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Glider for primary training.

Production of the SG 38 started in 1938. The SG 38 is the best known and most widely produced training glider. In its heyday, several thousand were built. Until the end of World War II, most German pilots learned to fly in this glider. After the war, two-seaters were primarily used for training.

The classic training began in single-seater training gliders primarily for financial reasons. The student pilot was alone from the very beginning, creating a need for aircraft that were simple to fly, easy to repair and inexpensive to produce. To take off, the trainer glider was catapulted from the side of a mountain into the air with rubber cables. For the wind start and to get used to closed cockpits, the SG 38 could be equipped with a pilot's seat cladding, called "boat", as seen here.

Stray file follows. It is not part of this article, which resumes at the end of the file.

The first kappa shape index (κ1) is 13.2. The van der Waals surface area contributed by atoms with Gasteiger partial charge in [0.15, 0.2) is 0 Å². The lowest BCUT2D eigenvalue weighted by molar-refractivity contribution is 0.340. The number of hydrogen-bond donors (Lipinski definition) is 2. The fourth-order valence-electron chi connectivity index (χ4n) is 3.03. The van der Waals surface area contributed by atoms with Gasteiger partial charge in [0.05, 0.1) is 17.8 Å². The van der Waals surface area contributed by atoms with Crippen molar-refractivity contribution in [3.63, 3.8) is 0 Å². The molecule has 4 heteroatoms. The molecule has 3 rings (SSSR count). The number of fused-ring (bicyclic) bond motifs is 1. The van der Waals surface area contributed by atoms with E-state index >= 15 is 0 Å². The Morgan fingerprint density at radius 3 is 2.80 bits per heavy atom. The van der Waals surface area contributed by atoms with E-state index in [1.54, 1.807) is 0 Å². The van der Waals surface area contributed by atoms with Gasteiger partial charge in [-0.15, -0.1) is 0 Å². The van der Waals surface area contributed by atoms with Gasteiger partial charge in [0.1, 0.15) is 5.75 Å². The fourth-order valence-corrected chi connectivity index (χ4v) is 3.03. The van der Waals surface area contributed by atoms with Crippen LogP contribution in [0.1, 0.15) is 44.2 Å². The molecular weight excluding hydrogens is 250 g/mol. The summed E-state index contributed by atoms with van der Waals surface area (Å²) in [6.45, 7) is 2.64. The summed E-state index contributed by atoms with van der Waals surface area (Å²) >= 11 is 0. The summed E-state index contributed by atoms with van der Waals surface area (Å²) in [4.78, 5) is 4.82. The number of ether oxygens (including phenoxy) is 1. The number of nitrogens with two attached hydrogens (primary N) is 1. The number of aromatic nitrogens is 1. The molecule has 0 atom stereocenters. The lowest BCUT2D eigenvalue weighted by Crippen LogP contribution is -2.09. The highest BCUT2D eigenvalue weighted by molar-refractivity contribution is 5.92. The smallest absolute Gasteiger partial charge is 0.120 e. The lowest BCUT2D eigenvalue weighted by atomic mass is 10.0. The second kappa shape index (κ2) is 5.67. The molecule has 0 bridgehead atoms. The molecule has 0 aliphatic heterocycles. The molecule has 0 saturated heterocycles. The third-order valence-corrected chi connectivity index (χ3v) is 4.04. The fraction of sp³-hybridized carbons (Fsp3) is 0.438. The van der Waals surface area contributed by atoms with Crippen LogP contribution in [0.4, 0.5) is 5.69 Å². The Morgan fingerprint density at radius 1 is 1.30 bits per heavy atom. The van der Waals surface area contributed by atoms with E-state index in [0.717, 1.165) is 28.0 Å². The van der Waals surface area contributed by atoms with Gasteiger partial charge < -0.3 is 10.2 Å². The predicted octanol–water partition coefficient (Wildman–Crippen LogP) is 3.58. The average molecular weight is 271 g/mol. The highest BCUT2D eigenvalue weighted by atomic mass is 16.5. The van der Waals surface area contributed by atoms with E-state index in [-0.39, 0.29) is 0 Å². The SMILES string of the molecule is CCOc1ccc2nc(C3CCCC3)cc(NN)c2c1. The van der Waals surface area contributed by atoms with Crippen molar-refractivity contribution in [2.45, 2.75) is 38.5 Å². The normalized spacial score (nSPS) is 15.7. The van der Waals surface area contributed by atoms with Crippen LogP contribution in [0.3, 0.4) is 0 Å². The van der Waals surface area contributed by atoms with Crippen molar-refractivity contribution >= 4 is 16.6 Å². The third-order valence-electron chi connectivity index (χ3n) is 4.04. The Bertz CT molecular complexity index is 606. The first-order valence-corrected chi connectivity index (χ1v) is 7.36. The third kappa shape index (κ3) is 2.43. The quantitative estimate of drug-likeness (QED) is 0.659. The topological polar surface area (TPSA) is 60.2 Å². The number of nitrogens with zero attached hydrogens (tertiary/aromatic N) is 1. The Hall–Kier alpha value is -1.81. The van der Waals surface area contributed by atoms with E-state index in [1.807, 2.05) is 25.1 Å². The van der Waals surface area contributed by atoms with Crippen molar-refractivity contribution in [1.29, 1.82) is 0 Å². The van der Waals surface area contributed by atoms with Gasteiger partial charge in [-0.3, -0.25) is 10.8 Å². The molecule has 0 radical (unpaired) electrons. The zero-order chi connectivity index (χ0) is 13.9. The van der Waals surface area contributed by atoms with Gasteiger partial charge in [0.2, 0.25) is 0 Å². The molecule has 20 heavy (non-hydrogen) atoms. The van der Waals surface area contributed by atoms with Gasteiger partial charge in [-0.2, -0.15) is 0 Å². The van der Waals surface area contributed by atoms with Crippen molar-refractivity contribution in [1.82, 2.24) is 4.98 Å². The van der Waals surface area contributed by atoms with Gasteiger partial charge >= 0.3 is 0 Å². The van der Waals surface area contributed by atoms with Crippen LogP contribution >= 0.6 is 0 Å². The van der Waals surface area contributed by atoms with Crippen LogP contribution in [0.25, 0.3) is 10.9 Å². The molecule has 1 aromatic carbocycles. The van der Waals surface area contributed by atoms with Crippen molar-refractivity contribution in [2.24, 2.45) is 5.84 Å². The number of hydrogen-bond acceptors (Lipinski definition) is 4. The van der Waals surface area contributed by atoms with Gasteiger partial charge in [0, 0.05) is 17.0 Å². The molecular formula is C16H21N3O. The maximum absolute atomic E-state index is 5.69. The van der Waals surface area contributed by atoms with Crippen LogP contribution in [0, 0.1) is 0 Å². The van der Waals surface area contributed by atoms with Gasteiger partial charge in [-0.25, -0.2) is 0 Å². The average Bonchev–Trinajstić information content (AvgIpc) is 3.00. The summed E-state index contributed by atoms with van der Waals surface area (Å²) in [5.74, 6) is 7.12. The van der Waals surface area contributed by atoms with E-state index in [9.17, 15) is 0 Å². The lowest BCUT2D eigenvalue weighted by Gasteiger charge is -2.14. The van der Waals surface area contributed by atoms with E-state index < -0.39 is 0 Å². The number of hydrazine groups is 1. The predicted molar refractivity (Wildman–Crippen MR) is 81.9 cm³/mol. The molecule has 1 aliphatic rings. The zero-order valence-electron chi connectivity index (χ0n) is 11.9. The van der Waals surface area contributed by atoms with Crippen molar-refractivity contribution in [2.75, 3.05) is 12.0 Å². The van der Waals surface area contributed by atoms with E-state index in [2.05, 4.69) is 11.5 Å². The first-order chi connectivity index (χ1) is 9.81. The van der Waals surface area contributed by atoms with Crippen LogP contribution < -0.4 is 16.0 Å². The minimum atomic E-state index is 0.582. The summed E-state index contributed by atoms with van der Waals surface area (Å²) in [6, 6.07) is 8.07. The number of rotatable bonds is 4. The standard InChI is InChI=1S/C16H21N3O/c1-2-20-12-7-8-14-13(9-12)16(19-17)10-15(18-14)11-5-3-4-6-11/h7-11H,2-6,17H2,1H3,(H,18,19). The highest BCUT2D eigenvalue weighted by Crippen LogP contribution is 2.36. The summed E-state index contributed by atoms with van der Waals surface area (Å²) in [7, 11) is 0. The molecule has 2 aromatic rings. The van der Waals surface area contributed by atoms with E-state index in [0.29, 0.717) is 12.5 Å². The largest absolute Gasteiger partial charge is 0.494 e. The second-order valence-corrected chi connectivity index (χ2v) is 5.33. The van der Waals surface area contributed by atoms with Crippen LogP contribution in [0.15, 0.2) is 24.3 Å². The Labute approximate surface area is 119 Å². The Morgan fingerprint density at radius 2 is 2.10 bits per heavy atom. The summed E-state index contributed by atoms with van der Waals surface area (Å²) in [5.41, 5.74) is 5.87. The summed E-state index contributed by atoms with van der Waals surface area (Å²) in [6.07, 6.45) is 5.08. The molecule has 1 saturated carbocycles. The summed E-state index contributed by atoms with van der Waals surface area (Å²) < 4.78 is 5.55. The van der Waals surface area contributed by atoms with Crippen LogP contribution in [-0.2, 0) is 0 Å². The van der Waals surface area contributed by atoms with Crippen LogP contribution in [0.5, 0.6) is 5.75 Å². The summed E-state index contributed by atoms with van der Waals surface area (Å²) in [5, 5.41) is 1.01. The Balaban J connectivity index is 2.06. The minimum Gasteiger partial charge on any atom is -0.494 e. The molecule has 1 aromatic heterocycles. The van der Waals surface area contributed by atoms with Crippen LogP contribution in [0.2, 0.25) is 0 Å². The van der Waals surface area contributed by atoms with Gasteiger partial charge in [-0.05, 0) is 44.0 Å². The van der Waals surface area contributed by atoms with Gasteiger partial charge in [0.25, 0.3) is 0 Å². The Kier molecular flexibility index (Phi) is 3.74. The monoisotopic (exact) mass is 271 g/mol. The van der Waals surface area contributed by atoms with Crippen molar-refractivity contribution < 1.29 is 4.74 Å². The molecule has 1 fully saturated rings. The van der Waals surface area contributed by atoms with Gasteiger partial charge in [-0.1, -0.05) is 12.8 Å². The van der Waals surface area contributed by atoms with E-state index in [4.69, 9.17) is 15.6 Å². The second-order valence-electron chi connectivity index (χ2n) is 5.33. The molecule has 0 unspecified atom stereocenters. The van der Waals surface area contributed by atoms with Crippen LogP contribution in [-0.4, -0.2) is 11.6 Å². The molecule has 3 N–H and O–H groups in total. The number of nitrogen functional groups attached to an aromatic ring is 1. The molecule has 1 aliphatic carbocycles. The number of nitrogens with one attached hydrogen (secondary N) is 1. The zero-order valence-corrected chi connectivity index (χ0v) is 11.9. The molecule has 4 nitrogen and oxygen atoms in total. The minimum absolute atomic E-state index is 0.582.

The glider on display was built by the Luftsportgruppe Rastatt in 1954. It was in use until 1956, when the Luftsportgruppe switched over to two-seat training gliders.

Technical specifications:

  • Manufacturer: Luftsportgruppe Rastatt e. V., 1954
  • Wing span: 10.4 m
  • Wing area: 16 m²
  • Weight empty: 105 kg
  • Lowest sink rate: 1.2 m/s at 48 km/h
  • Gliding ratio: 10 at 52 km/h